Volvo Cars, the Swedish auto maker owned by China’s Zhejiang Geely Holding, is finalizing plans for an initial public offering and is set to announce details of the listing as early as Monday, in a deal that could value the car maker at upward of $25 billion, according to people familiar with the matter.

Volvo had floated the idea of a possible listing as far back as 2018 and in May said it was actively considering a possible IPO on the Stockholm stock exchange. Such a listing, assuming it proceeds, would provide the company with a broader shareholder base and greater independence from its Chinese investors. It wasn’t clear how big a stake Geely plans to sell.

A listing for Volvo would represent a milestone in what has been at times a rocky turnaround effort since

Ford Motor Co.

sold the company to Geely for $1.8 billion in 2010. It has long capitalized on a brand recognized for safety, but at the time of its sale, its product lineup had failed to excite car buyers.

Geely Holding bankrolled Volvo’s recovery over the next decade, opening China as a market for the brand and providing financing to help the company revamp its model offerings. Today, Volvo is profitable, with a road map for electric model roll outs that is ahead of some competitors. It now competes with Germany’s suite of premium brands including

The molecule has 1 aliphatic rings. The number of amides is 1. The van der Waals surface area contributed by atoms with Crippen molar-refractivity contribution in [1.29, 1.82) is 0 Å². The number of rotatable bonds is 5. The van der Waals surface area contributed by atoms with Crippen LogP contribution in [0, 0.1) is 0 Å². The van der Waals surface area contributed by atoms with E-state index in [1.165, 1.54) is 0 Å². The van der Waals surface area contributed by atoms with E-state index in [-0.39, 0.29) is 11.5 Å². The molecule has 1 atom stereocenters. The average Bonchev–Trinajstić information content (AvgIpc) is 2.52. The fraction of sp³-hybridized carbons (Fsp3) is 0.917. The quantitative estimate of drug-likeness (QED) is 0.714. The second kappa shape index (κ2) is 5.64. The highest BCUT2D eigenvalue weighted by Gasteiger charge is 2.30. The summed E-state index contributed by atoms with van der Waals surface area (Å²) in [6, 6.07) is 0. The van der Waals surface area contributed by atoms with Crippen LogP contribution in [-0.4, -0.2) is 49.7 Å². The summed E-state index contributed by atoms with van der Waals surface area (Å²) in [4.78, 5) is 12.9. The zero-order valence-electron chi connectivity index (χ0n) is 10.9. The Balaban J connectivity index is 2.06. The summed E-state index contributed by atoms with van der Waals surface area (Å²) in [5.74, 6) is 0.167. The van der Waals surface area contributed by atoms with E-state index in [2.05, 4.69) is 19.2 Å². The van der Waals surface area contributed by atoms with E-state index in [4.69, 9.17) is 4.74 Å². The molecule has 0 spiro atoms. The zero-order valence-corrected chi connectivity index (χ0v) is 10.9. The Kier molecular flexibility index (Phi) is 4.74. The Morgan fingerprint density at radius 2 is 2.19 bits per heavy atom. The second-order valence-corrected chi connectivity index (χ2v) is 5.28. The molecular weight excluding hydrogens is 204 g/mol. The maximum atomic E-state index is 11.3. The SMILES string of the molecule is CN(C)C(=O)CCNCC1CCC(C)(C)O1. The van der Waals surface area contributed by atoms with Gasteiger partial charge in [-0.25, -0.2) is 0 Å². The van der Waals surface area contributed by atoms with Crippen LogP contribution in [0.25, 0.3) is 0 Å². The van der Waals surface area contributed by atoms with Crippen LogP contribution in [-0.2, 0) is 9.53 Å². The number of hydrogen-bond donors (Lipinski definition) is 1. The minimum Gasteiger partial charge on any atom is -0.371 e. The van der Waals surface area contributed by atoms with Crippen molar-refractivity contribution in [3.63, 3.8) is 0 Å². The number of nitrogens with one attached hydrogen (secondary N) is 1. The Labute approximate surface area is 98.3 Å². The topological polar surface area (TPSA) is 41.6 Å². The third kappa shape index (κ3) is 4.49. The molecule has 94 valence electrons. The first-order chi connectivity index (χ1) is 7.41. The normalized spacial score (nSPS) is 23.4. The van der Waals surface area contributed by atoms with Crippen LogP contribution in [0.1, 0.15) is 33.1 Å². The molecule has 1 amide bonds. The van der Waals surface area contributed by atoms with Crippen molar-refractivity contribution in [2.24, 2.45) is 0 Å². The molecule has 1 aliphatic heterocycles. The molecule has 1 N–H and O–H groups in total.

Bayerische Motoren Werke AG


Volkswagen AG’s

Audi brand and Daimler AG’s Mercedes-Benz.

Last week, Polestar, a Swedish electric-vehicle maker jointly owned by Volvo, Geely and others, announced plans to merge with a special-purpose acquisition company and list in New York in a deal that would value the Swedish electric-vehicle maker at around $20 billion.

Volvo Cars said last month that it expected to own close to 50% of the combined company following completion of Polestar’s merger with

Gores Guggenheim Inc.

The Polestar deal generated a pathway for Volvo to pursue its own offering by assigning a value of around $10 billion to Volvo’s stake, according to some of the people familiar with Volvo’s listing plans.

In September, Reuters reported that Volvo was in talks to list its shares in the coming weeks.

Earlier this year, Volvo and Geely decided against merging Volvo with Geely Auto Group, raising expectations that the company would pursue a separate listing and greater independence from Geely Holding. Geely has previously indicated it would likely remain a major shareholder after any offering.

“Volvo Cars is especially well positioned to deliver continued growth and harness the full potential of electrification and the delivery of safe autonomous drive functions,” Eric Li, chairman of Geely Holding, said in May.

Write to Ben Dummett at [email protected] and William Boston at [email protected]

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